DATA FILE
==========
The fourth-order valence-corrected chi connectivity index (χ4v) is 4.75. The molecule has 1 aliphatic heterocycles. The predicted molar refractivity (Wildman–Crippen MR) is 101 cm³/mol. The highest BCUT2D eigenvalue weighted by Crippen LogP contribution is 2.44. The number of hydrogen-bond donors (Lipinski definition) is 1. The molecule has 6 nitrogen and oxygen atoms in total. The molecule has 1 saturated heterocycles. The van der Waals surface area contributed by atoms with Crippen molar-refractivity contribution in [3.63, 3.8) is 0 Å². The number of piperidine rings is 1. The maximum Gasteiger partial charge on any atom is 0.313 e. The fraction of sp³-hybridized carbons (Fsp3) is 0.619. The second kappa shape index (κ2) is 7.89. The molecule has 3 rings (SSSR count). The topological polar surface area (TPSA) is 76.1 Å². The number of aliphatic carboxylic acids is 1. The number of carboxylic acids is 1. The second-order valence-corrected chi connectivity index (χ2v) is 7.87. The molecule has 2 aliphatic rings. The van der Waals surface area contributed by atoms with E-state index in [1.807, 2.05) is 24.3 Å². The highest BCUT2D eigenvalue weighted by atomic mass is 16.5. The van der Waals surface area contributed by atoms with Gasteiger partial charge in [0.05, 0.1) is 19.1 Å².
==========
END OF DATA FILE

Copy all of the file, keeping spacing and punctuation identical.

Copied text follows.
The fourth-order valence-corrected chi connectivity index (χ4v) is 4.75. The molecule has 1 aliphatic heterocycles. The predicted molar refractivity (Wildman–Crippen MR) is 101 cm³/mol. The highest BCUT2D eigenvalue weighted by Crippen LogP contribution is 2.44. The number of hydrogen-bond donors (Lipinski definition) is 1. The molecule has 6 nitrogen and oxygen atoms in total. The molecule has 1 saturated heterocycles. The van der Waals surface area contributed by atoms with Crippen molar-refractivity contribution in [3.63, 3.8) is 0 Å². The number of piperidine rings is 1. The maximum Gasteiger partial charge on any atom is 0.313 e. The fraction of sp³-hybridized carbons (Fsp3) is 0.619. The second kappa shape index (κ2) is 7.89. The molecule has 3 rings (SSSR count). The topological polar surface area (TPSA) is 76.1 Å². The number of aliphatic carboxylic acids is 1. The number of carboxylic acids is 1. The second-order valence-corrected chi connectivity index (χ2v) is 7.87. The molecule has 2 aliphatic rings. The van der Waals surface area contributed by atoms with E-state index in [1.807, 2.05) is 24.3 Å². The highest BCUT2D eigenvalue weighted by atomic mass is 16.5. The van der Waals surface area contributed by atoms with Gasteiger partial charge in [0.05, 0.1) is 19.1 Å².